The Un-Carly Unveils His Game Plan

CEO Mark Hurd is reversing his predecessor's moves at Hewlett-Packard

It has been 2 1/2 months since Mark V. Hurd became chief executive of Hewlett-Packard Co. (HPQ ), and insiders say the differences with predecessor Carleton S. "Carly" Fiorina could not be starker. From the moment she arrived in 1999, Fiorina tried to inspire employees with pleas to help her recapture HP's lost glory, even going so far as to appear in a TV ad standing in front of a mock-up of the garage where HP was founded. Hurd has hardly mentioned the so-called HP Way, focusing instead on dreary financial metrics to show where HP comes up short. And while Fiorina came with a grand vision to make HP a soup-to-nuts powerhouse of the Internet Age, Hurd has kept his strategic thoughts mostly to himself.

Now a broad outline of Hurd's plan is coming into focus. On June 13, HP announced it would separate its printer and PC divisions. Hurd also hired former palmOne (PLMO ) CEO R. Todd Bradley to run the PC group -- the most significant outside hire in years, aside from Fiorina and Hurd themselves. BusinessWeek has learned that Hurd is also about to undertake a sweeping rethink of HP's sales force -- a move that would reverse a major part of Fiorina's strategic philosophy. And Hurd is set to pull the trigger on big layoffs, to match the efficiency of rivals such as Dell Inc. (DELL ). "The board replaced Carly because it wanted to focus on execution," says one insider. "Mark is doing just that."

The sales reorganization may be the clearest sign that Hurd is the un-Carly. Moving away from her efforts to create an integrated sales force that sold bundles of HP's many products to corporate customers, Hurd wants to shift back to a more product-specific focus. That could lower HP's selling costs, since less central coordination would be required. It would also mean fewer commissions for each deal. More important, HP would no longer be sending generalist account reps up against the razor-focused salespeople from the likes of Dell, printer specialist Lexmark International Inc., and storage giant EMC Corp.

That's not to say Hurd is making a total break with the past. Coordinated teams will still sell to the largest accounts, to prevent a return to the old days of "the five-Taurus problem," when several salespeople, all driving the HP company-car-of-the-moment, would descend on customers. Still, says a recent HP departee, "this is an about-face from the more integrated approach they were taking."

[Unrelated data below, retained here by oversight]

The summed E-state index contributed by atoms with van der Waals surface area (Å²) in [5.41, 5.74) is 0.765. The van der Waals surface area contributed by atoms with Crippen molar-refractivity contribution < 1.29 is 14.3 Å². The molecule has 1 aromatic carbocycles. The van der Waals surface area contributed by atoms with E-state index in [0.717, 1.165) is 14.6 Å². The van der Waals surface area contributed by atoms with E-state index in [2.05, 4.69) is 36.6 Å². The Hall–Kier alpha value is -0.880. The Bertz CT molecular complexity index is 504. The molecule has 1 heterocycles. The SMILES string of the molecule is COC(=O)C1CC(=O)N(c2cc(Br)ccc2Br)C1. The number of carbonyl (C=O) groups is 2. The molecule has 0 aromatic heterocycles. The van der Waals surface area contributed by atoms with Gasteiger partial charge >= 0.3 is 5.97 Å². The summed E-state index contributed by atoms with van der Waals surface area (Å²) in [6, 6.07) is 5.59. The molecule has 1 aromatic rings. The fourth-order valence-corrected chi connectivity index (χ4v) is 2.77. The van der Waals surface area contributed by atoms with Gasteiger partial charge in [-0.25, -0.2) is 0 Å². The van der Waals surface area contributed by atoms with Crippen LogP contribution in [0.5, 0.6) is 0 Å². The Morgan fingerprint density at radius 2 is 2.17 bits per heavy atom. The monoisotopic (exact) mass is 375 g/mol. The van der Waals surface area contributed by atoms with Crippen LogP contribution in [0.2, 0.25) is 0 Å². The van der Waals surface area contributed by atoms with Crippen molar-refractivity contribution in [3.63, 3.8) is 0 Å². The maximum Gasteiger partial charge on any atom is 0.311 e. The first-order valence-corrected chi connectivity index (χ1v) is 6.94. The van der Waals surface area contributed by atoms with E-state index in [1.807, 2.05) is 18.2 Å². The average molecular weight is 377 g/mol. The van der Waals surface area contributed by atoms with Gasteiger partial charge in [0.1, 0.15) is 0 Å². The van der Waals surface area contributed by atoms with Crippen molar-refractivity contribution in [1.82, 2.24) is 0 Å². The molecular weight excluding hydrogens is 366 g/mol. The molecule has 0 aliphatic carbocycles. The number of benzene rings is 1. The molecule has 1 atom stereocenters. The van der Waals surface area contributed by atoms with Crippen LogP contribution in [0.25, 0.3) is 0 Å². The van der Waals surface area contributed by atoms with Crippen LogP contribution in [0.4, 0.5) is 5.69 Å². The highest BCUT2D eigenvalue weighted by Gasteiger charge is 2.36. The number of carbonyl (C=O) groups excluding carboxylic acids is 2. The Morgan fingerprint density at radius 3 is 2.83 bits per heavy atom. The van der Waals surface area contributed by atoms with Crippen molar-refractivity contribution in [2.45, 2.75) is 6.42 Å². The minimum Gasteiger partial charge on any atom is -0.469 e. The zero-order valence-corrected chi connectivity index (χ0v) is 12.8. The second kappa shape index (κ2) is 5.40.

By separating the printer and PC units, Hurd is clearly opting for focus over synergy. The move should free up the two divisions to compete more effectively with Dell and Lexmark. And in hiring Bradley, Hurd has brought in a tough operational exec much like himself. One possibility: boosting HP's direct sales -- something it has avoided for fear of angering its resellers. And analysts say HP could phase out the Compaq brand on its lower-end PCs.

Not a bad start -- and there's plenty more to come. Insiders figure Hurd will outline more details this summer, when he announces layoffs expected to reach about 15,000 people. Two insiders hint that Fiorina's "e-inclusion" initiative -- an ambitious effort aimed at devising cheap technology solutions for the developing world -- may be a luxury HP can no longer afford. And many hope Hurd will continue to fill the executive ranks with new blood, something Fiorina failed to do. Two jobs that will soon need filling: head of corporate sales, given the impending retirement of Executive Vice-President Michael J. Winkler, and then CFO, when Robert P. Wayman makes his oft-delayed departure.

While Hurd is dispensing tough medicine, most employees realize it is needed. "For years, we've just shifted the same people around, even though they're the ones who got us into these problems in the first place," says one midlevel manager. Given the pragmatism evident in Hurd's first months on the job, that seems unlikely to continue.

By Peter Burrows, with Ben Elgin, in San Mateo, Calif.

— With assistance by Benjamin Elgin

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